Oct 29 • 2 min read


It was barely 9 a.m. when Dr. Samuel D. Hodge halted his Oct. 27 lecture mid-sentence and smiled knowingly as his classroom was overrun with Temple University cheerleaders, Diamond Gem dancers, marching band members and mascot Hooter the Owl leading the Temple fight song.

“I told you to expect the unexpected,” said Hodge, Professor of Legal Studies at the Fox School of Business, to students scrambling for their smartphones to catch the excitement on camera.

Hodge’s Law in Society students, gathered in Alter Hall’s 274-seat auditorium, were made the subjects of the university’s second Pop-Up Pride event. (The first event, held Oct. 13, featured alumnus Nicolas Jimenez, FOX ’08.) The spirit squad surprises unsuspecting Temple students, faculty members, or alumni to provide a jolt of school spirit.


Hodge couldn’t wait for his students to see what he’d planned for them. He’d told them the cameras lingering around the room were just shooting promotional material for the university, and was pleased to realize they honestly had no idea.

“You really can’t find a better week to do this,” said Hodge, a football season-ticket holder, alluding to Temple’s matchup Oct. 31 with Notre Dame, a fellow nationally ranked team.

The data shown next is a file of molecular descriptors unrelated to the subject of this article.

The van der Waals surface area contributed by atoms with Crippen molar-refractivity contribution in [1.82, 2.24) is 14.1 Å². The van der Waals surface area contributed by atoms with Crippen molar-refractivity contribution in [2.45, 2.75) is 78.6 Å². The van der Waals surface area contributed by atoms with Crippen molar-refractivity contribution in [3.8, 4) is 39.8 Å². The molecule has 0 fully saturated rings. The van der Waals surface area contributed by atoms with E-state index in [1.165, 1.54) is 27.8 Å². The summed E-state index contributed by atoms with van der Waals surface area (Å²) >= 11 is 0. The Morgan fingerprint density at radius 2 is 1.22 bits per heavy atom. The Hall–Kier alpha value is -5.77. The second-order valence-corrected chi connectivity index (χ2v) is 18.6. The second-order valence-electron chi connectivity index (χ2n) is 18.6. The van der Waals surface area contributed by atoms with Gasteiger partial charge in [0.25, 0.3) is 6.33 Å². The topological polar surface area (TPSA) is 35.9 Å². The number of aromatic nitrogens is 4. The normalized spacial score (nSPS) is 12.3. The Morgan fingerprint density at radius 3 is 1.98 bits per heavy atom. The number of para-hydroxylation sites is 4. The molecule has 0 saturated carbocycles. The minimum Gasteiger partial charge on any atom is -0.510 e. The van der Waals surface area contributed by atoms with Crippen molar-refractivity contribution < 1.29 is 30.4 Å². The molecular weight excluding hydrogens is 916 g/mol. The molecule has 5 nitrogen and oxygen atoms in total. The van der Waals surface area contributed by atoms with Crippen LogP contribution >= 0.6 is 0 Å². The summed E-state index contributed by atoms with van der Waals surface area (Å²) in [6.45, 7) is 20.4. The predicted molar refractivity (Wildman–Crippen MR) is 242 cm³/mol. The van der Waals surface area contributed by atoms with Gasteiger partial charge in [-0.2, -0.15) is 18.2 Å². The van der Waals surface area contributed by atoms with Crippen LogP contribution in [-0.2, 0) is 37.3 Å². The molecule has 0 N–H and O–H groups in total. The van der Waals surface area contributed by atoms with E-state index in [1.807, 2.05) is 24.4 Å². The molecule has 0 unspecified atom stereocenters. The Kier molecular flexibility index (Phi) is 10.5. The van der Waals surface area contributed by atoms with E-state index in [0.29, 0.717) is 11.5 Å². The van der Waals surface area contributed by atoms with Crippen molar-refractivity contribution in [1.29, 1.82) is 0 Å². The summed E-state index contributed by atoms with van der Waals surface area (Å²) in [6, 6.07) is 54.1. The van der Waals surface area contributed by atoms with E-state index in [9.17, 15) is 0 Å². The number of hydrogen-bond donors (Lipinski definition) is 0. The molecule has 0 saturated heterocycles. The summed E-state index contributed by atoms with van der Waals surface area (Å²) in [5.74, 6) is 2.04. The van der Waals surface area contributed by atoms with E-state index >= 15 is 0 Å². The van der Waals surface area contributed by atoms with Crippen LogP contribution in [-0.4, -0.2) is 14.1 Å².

Shouting into the bullhorn, Pop-Up Pride squad leader and Engagement Coordinator for the Office of Alumni Relations Ray Smeriglio, SMC ’15, complimented Hodge’s dedication to Temple athletics and his unwavering school spirit.

“Why did we ambush your classroom?” Smeriglio said, throwing his arm around Hodge’s shoulders. “Because you’ve got one bomb professor.”

Hodge’s students smiled as they snapped photos with their smartphones before attempting to catch beaded necklaces, T-shirts and beach balls being thrown around the auditorium. Most were too shocked to speak.

Hodge laughed as he dismissed his students, sure his lecture couldn’t compete with the echoing sound of “Go T-U!” left in the Pop-Up Pride squad’s wake.

“This is part of what the college environment is about — fostering school spirit,” Hodge said. “You’re Temple now, and you’re Temple for the rest of your life.”


Photos: Temple University